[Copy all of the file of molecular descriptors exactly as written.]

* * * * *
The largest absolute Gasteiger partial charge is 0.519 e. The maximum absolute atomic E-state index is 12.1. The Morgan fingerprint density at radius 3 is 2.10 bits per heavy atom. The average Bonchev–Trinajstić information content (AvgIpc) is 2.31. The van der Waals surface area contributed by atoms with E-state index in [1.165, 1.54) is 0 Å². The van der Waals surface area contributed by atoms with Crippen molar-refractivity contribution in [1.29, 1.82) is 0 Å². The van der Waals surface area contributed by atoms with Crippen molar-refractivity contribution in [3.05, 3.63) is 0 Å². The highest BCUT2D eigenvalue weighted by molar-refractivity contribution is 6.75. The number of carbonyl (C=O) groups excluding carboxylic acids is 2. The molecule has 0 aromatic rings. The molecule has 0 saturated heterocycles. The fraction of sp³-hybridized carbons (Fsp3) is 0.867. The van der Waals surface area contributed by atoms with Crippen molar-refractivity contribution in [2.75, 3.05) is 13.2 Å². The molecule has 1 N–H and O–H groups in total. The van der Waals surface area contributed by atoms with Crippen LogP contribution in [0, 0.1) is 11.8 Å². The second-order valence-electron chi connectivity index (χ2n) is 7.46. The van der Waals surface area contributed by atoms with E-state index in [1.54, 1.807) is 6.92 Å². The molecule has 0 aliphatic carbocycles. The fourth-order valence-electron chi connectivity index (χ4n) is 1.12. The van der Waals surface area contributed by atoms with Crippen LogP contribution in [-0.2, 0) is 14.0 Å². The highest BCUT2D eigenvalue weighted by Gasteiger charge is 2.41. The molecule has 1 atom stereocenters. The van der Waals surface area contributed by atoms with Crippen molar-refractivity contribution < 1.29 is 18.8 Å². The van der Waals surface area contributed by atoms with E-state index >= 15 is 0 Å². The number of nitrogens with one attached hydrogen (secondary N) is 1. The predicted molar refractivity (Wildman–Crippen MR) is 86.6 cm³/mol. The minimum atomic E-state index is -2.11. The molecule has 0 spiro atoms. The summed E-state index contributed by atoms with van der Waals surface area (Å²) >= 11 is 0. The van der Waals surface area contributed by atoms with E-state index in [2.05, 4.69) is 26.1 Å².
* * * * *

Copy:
The largest absolute Gasteiger partial charge is 0.519 e. The maximum absolute atomic E-state index is 12.1. The Morgan fingerprint density at radius 3 is 2.10 bits per heavy atom. The average Bonchev–Trinajstić information content (AvgIpc) is 2.31. The van der Waals surface area contributed by atoms with E-state index in [1.165, 1.54) is 0 Å². The van der Waals surface area contributed by atoms with Crippen molar-refractivity contribution in [1.29, 1.82) is 0 Å². The van der Waals surface area contributed by atoms with Crippen molar-refractivity contribution in [3.05, 3.63) is 0 Å². The highest BCUT2D eigenvalue weighted by molar-refractivity contribution is 6.75. The number of carbonyl (C=O) groups excluding carboxylic acids is 2. The molecule has 0 aromatic rings. The molecule has 0 saturated heterocycles. The fraction of sp³-hybridized carbons (Fsp3) is 0.867. The van der Waals surface area contributed by atoms with Crippen molar-refractivity contribution in [2.75, 3.05) is 13.2 Å². The molecule has 1 N–H and O–H groups in total. The van der Waals surface area contributed by atoms with Crippen LogP contribution in [0, 0.1) is 11.8 Å². The second-order valence-electron chi connectivity index (χ2n) is 7.46. The van der Waals surface area contributed by atoms with E-state index in [1.54, 1.807) is 6.92 Å². The molecule has 0 aliphatic carbocycles. The fourth-order valence-electron chi connectivity index (χ4n) is 1.12. The van der Waals surface area contributed by atoms with Crippen LogP contribution in [-0.2, 0) is 14.0 Å². The highest BCUT2D eigenvalue weighted by Gasteiger charge is 2.41. The molecule has 1 atom stereocenters. The van der Waals surface area contributed by atoms with Crippen molar-refractivity contribution < 1.29 is 18.8 Å². The van der Waals surface area contributed by atoms with E-state index >= 15 is 0 Å². The number of nitrogens with one attached hydrogen (secondary N) is 1. The predicted molar refractivity (Wildman–Crippen MR) is 86.6 cm³/mol. The minimum atomic E-state index is -2.11. The molecule has 0 spiro atoms. The summed E-state index contributed by atoms with van der Waals surface area (Å²) >= 11 is 0. The van der Waals surface area contributed by atoms with E-state index in [2.05, 4.69) is 26.1 Å².